We're nearly a week removed from the opening faceoff line brawl in Vancouver that resulted in Canucks coach John Tortorella earning a 15-day suspension for trying to charge the Flames' locker room and Flames coach Bob Hartley being fined $25,000.
It all started when the Flames sent out their fourth line, including enforcers Brian McGrattan and Kevin Westgarth, to start the game. The Canucks responded in kind by sending out their fourth line, and all hell broke loose as soon as the puck was dropped between Westgarth (a winger who had taken two faceoffs this season and Kevin Bieksa (a defenseman).
Flames interim general manager Brian Burke was quoted in Thursday's Calgary Herald as saying that he is not happy with the fine his coach received because "we all know the Canucks started it." They certainly enabled it and played into it, but it truthfully began when Hartley started a line that rarely -- if ever -- starts a game, and by putting a guy in the faceoff circle that never takes draws.
After the game, Hartley justified the decision by pointing out that the line had scored a goal in their previous game, and for a team that had been struggling to score that was a big deal.
This entire situation, as well as Hartley's justification of the lineup decision, had me thinking: Which current NHL enforcer is the best hockey player? It's no secret that there are players in the league who only made it this far based on their ability and willingness to fight. Their skill is an afterthought when it comes to their roster spot. At least two of those players were on the ice for Calgary on Saturday night (for a couple of minutes, anyway). Some teams want that presence on their roster, whether it be to serve as what they think is protection for their players or to theoretically ignite a spark in an otherwise lifeless game. Whether or not any of that actually happens is up for debate (that's another debate for another day). What's not up for debate is when they are on the ice, for as little as it may be during a game, hockey is still being played, and at that moment the game is in their hands.
Which one is best suited to handle that duty? Which one would you most want to get a semi-regular shift and give you a chance to either control the play for a couple of minutes, or perhaps even chip in the occasional goal.
Is there a player you could start a game with and, with a straight face, say "yeah … this is a good hockey decision."
To start, we first have to find a group of players from which to choose. The requirements for this exercise are a player has to have appeared in at least 50 games over the past three years, average less than 9 minutes of ice-time per game and have accumulated at least 150 penalty minutes.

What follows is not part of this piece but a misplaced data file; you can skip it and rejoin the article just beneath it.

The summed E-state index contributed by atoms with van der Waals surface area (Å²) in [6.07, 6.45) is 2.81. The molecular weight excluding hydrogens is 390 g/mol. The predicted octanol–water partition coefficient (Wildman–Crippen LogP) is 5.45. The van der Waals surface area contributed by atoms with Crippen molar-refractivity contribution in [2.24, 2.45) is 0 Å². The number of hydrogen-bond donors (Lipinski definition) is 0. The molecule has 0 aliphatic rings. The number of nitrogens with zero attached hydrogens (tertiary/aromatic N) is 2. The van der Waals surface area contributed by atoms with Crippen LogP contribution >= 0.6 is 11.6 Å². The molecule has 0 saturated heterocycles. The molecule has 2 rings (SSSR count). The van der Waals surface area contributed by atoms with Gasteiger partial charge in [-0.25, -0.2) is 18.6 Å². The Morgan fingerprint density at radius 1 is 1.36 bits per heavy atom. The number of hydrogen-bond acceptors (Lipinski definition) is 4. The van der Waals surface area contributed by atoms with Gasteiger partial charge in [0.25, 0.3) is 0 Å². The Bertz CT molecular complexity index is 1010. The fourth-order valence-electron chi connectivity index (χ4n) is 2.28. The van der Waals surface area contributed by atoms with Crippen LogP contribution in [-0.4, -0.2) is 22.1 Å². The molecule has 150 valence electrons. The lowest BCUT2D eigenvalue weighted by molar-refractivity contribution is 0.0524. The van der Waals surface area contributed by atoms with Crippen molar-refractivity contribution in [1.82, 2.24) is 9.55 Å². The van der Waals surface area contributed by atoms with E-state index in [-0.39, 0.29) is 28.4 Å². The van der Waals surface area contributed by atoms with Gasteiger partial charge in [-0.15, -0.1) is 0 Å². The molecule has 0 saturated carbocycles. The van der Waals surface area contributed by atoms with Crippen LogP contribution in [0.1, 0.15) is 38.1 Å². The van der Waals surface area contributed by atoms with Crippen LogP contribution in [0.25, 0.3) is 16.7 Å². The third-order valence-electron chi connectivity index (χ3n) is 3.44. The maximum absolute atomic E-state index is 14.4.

That search returned 21 players. Here they are with some numbers, including points per game, shots per game, Corsi percentage and time on ice per game.
A few thoughts.
- It's not a surprise to see Shawn Thornton score well. He's been a regular on a Bruins team that's been to two of the past three Stanley Cup Finals, he appeared in 45 of the team's 54 playoff games over that stretch (fighters usually have a hard time cracking playoff rosters, especially on a consistent basis) and he has a 10-goal season in the NHL to his credit. In this category, he probably is the best hockey player. He's a fighter, but he can contribute on the scoreboard.
- St. Louis' Ryan Reaves also seems like he's capable of taking a regular shift with 20 points in 163 games while playing some of the tougher minutes among players on the list. Most of these guys are put into extremely sheltered situations where they start an overwhelming percentage of their shifts in the offensive zone and against players with the same skill set as themselves. And they still get badly outshot. Reaves has one of the lowest offensive zone start percentages on the list and has one of the best Corsi numbers on there.
- Chicago's Brandon Bollig probably has the fewest fights of any player on here (16 in 95 career regular-season games), including only three this season. He's actually seen an increased workload this season and really improved as a hockey player. Before this year he had zero points in 43 career games. In 52 games with the Blackhawks this season, while mostly playing on a line with Markus Kruger and Ben Smith, he has five goals and five assists.
- Of the bottom-eight on that list, two of them play for the Toronto Maple Leafs, so they've not only committed two of their 23 roster spots and $1.6 million in cap space over the next two years to fighters, they've done so with two of the guys who do the least to drive play or produce points. Is that really necessary?